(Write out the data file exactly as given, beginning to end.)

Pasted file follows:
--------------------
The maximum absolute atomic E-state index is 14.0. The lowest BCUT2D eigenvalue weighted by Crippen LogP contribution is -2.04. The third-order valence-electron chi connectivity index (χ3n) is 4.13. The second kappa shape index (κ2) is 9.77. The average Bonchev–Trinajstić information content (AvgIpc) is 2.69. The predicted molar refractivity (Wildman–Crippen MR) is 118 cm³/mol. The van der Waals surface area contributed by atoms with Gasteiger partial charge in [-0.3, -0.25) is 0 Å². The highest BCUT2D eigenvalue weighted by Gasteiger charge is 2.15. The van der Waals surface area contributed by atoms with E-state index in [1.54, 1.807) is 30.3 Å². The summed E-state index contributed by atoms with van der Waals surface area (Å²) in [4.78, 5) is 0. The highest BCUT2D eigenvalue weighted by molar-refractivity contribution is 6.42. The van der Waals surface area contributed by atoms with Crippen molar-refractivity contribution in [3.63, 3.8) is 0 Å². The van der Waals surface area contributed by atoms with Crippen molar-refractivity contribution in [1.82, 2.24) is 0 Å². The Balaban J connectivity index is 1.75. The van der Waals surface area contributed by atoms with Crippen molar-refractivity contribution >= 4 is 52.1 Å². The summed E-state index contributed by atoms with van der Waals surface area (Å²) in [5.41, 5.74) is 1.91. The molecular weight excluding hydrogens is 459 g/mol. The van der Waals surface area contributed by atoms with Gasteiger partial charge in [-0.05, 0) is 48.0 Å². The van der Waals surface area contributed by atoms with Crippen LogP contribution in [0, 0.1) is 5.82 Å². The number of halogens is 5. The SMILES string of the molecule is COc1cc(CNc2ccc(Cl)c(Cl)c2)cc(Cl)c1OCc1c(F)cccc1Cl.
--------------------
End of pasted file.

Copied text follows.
The maximum absolute atomic E-state index is 14.0. The lowest BCUT2D eigenvalue weighted by Crippen LogP contribution is -2.04. The third-order valence-electron chi connectivity index (χ3n) is 4.13. The second kappa shape index (κ2) is 9.77. The average Bonchev–Trinajstić information content (AvgIpc) is 2.69. The predicted molar refractivity (Wildman–Crippen MR) is 118 cm³/mol. The van der Waals surface area contributed by atoms with Gasteiger partial charge in [-0.3, -0.25) is 0 Å². The highest BCUT2D eigenvalue weighted by Gasteiger charge is 2.15. The van der Waals surface area contributed by atoms with E-state index in [1.54, 1.807) is 30.3 Å². The summed E-state index contributed by atoms with van der Waals surface area (Å²) in [4.78, 5) is 0. The highest BCUT2D eigenvalue weighted by molar-refractivity contribution is 6.42. The van der Waals surface area contributed by atoms with Crippen molar-refractivity contribution in [3.63, 3.8) is 0 Å². The van der Waals surface area contributed by atoms with Crippen molar-refractivity contribution in [1.82, 2.24) is 0 Å². The Balaban J connectivity index is 1.75. The van der Waals surface area contributed by atoms with Crippen molar-refractivity contribution >= 4 is 52.1 Å². The summed E-state index contributed by atoms with van der Waals surface area (Å²) in [5.41, 5.74) is 1.91. The molecular weight excluding hydrogens is 459 g/mol. The van der Waals surface area contributed by atoms with Gasteiger partial charge in [-0.05, 0) is 48.0 Å². The van der Waals surface area contributed by atoms with Crippen LogP contribution in [0, 0.1) is 5.82 Å². The number of halogens is 5. The SMILES string of the molecule is COc1cc(CNc2ccc(Cl)c(Cl)c2)cc(Cl)c1OCc1c(F)cccc1Cl.